Unread postby Alex Case » 17 Oct 2010, 01:24

A new teacher in Korea will have 25 to 30 contact hours. I really don't know how it is possible to only spend 40 hours a week and do all your planning and paperwork, any more than it is possible for school teachers in our countries. The general guide for a new teacher is that you need one hour of planning for one hour of classes, but many people spend much more time. The only way you can really cut down on that is by lowering your standards. Sorry, but that is teaching. In fact, TEFL is a lot more like teaching back when I was at school, the dossers can get away with doing nothing but the truly hard working have even more to do because there is not much support.

Most teachers say the first week of teaching is much more stressful than the CELTA. After all, you might have to plan 30 hours of classes in a week, whereas in the CELTA you had to teach 8 hours in 4 weeks.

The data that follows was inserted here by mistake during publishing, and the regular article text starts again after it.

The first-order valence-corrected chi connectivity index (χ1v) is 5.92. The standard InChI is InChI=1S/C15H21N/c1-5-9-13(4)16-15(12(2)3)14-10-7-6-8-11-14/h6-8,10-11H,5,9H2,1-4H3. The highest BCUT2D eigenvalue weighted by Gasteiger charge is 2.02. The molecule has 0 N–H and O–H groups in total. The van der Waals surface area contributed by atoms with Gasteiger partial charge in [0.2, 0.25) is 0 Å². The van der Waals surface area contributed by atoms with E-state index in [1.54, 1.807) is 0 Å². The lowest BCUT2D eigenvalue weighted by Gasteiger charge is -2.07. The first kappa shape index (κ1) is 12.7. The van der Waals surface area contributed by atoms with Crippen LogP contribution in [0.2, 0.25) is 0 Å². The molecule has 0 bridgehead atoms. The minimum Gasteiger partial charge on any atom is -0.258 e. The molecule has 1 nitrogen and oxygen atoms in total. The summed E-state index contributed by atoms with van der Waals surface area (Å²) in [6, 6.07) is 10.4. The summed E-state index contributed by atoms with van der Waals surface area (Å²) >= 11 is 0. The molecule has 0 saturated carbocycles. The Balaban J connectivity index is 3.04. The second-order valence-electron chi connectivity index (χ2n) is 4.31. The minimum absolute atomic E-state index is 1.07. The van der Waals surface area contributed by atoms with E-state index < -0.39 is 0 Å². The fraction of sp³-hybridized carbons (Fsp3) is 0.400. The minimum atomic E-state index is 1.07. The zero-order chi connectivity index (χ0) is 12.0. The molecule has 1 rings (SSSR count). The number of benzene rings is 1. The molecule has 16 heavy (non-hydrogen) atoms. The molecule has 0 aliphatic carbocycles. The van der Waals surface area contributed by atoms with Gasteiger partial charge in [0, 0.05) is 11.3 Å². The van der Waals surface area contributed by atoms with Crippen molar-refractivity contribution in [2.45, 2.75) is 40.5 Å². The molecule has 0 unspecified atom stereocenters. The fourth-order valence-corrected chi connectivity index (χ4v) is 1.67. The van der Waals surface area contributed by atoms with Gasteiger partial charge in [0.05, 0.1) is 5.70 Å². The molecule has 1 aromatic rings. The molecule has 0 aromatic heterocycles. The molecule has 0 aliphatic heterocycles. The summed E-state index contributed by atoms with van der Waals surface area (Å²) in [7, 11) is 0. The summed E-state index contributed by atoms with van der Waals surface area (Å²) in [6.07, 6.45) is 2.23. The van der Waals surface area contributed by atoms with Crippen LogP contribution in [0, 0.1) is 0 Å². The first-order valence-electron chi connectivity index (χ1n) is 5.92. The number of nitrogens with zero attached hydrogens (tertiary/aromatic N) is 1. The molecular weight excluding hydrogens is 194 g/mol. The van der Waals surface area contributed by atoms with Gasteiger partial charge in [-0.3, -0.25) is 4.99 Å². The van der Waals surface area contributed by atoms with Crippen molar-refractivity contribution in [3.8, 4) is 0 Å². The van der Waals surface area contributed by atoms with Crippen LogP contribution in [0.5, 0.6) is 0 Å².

I understand your concerns about failing a course that has cost you that much money, but teaching is not like those other things you could study. Some people can put in as much work as they like and still be totally unsuitable for the classroom. Most of those people realise that themselves and drop out, making the percentage pass rate for people who get to the end of the course and do all the required work somewhere in the high nineties. Many people agree with me that a lot of people who really shouldn't be teachers still slip through, so you can see why I get annoyed when lots of people online suggest that a bit of stress over four weeks with a few percentage chance of failing is too much to go through to become a teacher.